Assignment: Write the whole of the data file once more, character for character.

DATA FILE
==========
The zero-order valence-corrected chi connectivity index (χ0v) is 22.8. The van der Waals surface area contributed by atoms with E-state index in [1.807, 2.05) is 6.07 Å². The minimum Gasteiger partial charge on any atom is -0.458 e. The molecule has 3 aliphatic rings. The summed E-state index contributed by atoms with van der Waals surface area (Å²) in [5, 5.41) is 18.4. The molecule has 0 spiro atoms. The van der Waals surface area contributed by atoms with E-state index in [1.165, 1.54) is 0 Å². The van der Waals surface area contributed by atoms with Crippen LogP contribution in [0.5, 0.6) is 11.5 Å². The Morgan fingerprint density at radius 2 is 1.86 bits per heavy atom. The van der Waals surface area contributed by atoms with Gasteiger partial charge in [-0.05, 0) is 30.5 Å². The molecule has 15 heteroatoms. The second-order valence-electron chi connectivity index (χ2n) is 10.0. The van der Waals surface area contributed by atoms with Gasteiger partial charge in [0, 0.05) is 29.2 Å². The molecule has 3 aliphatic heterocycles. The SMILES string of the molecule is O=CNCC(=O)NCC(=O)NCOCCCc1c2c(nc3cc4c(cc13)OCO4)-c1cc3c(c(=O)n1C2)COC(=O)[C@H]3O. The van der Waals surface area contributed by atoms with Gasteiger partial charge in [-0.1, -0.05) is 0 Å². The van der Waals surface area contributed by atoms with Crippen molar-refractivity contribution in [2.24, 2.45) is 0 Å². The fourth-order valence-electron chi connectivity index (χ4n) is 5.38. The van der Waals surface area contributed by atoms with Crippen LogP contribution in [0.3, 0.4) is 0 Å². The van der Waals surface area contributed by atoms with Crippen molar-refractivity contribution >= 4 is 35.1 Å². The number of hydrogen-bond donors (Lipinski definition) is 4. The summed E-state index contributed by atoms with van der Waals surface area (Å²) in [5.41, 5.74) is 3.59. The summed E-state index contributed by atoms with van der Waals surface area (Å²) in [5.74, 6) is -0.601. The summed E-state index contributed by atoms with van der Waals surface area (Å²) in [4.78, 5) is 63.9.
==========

The zero-order valence-corrected chi connectivity index (χ0v) is 22.8. The van der Waals surface area contributed by atoms with E-state index in [1.807, 2.05) is 6.07 Å². The minimum Gasteiger partial charge on any atom is -0.458 e. The molecule has 3 aliphatic rings. The summed E-state index contributed by atoms with van der Waals surface area (Å²) in [5, 5.41) is 18.4. The molecule has 0 spiro atoms. The van der Waals surface area contributed by atoms with E-state index in [1.165, 1.54) is 0 Å². The van der Waals surface area contributed by atoms with Crippen LogP contribution in [0.5, 0.6) is 11.5 Å². The Morgan fingerprint density at radius 2 is 1.86 bits per heavy atom. The van der Waals surface area contributed by atoms with Gasteiger partial charge in [-0.05, 0) is 30.5 Å². The molecule has 15 heteroatoms. The second-order valence-electron chi connectivity index (χ2n) is 10.0. The van der Waals surface area contributed by atoms with Gasteiger partial charge in [0, 0.05) is 29.2 Å². The molecule has 3 aliphatic heterocycles. The SMILES string of the molecule is O=CNCC(=O)NCC(=O)NCOCCCc1c2c(nc3cc4c(cc13)OCO4)-c1cc3c(c(=O)n1C2)COC(=O)[C@H]3O. The van der Waals surface area contributed by atoms with Gasteiger partial charge in [-0.1, -0.05) is 0 Å². The van der Waals surface area contributed by atoms with Crippen molar-refractivity contribution in [2.24, 2.45) is 0 Å². The fourth-order valence-electron chi connectivity index (χ4n) is 5.38. The van der Waals surface area contributed by atoms with Crippen LogP contribution in [0.3, 0.4) is 0 Å². The van der Waals surface area contributed by atoms with Crippen molar-refractivity contribution >= 4 is 35.1 Å². The number of hydrogen-bond donors (Lipinski definition) is 4. The summed E-state index contributed by atoms with van der Waals surface area (Å²) in [5.41, 5.74) is 3.59. The summed E-state index contributed by atoms with van der Waals surface area (Å²) in [5.74, 6) is -0.601. The summed E-state index contributed by atoms with van der Waals surface area (Å²) in [4.78, 5) is 63.9.